Cannabis, also known as marijuana, pot, weed, ganja, Mary Jane, and a vast number of other names, is the dried leaves, flowers, stems, and seeds from the Cannabis sativa or Cannabis indica plant. The plant contains tetrahydrocannabinol (THC), a mind-altering chemical.
When a person smokes cannabis, THC passes from the lungs into the bloodstream, which carries the chemical to the brain and other organs throughout the body. The effects are felt more slowly when a person eats (edibles) or drinks cannabis.
THC overactivates certain brain cell receptors, resulting in effects such as:
- Altered senses
- Changes in mood
- Impaired body movement
- Difficulty with thinking and problem-solving
- Impaired memory and learning
The amount of THC in cannabis has been increasing steadily in recent decades, creating more harmful effects in some people.
Cannabis is not a harmless drug. Cannabis directly affects the brain, specifically the parts of the brain responsible for memory, learning, attention, decision making, coordination, emotions, and reaction time. Developing brains, like those in babies, children, and teenagers are especially susceptible to the harmful effects of cannabis. Cannabis’ effects may last a long time or even be permanent. This means someone who uses cannabis may not do as well in school and may have trouble remembering things. Although scientists are still learning about these effects, studies show cannabis use by mothers during pregnancy may be linked to problems with attention, memory, problem-solving skills, and behavior problems in their children.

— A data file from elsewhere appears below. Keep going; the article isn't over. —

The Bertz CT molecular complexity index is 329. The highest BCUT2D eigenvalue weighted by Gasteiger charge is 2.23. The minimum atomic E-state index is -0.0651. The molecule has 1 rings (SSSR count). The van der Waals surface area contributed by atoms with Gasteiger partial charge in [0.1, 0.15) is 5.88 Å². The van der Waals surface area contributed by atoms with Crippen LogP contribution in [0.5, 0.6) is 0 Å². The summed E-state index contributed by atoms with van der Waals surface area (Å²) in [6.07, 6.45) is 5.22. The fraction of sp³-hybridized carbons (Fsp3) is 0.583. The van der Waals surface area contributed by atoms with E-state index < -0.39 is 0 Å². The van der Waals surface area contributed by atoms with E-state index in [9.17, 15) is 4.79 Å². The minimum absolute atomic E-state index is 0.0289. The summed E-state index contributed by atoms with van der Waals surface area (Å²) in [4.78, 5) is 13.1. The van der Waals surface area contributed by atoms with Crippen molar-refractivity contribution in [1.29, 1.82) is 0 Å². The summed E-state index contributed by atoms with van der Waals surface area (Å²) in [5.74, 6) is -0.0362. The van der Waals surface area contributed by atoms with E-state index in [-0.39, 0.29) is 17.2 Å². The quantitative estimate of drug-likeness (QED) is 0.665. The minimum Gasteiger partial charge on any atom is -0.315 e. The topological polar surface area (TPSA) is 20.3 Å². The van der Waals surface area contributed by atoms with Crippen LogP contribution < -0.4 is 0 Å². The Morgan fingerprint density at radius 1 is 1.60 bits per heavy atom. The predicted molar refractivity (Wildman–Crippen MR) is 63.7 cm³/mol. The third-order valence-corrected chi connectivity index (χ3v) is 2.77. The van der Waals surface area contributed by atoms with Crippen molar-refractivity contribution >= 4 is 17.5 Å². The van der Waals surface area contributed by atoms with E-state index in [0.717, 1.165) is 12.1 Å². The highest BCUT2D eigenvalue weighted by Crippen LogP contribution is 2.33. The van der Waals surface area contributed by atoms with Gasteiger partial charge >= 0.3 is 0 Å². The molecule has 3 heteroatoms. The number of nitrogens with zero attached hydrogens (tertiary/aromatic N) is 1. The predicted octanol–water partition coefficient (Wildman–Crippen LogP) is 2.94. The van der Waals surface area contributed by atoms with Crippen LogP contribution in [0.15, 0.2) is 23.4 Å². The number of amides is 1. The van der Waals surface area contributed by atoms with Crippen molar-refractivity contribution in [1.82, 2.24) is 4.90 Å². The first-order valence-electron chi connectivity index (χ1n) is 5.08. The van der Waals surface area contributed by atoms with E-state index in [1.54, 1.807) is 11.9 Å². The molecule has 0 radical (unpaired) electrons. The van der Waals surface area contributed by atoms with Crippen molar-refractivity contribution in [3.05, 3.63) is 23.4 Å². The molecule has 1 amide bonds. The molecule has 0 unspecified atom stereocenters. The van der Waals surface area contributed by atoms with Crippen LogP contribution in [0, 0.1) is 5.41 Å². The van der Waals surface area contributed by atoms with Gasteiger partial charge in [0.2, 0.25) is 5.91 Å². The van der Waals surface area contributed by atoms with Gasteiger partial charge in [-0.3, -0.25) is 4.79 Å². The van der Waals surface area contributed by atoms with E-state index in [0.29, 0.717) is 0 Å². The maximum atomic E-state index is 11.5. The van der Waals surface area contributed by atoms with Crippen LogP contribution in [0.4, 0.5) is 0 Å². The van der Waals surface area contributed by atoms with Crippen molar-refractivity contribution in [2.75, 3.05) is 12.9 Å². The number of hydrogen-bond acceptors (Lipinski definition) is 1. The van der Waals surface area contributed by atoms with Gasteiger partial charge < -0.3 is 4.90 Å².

There are no reports of teens and adults dying from using cannabis use alone, but cannabis can cause some very uncomfortable side effects, such as anxiety and paranoia and, in rare cases, extreme psychotic reactions.
Cannabis use can lead to substance use disorder, often referred to as addiction.
Information about the adult-use cannabis law, as well as additional health and safety information can be found on the Let’s Talk Cannabis Illinois website.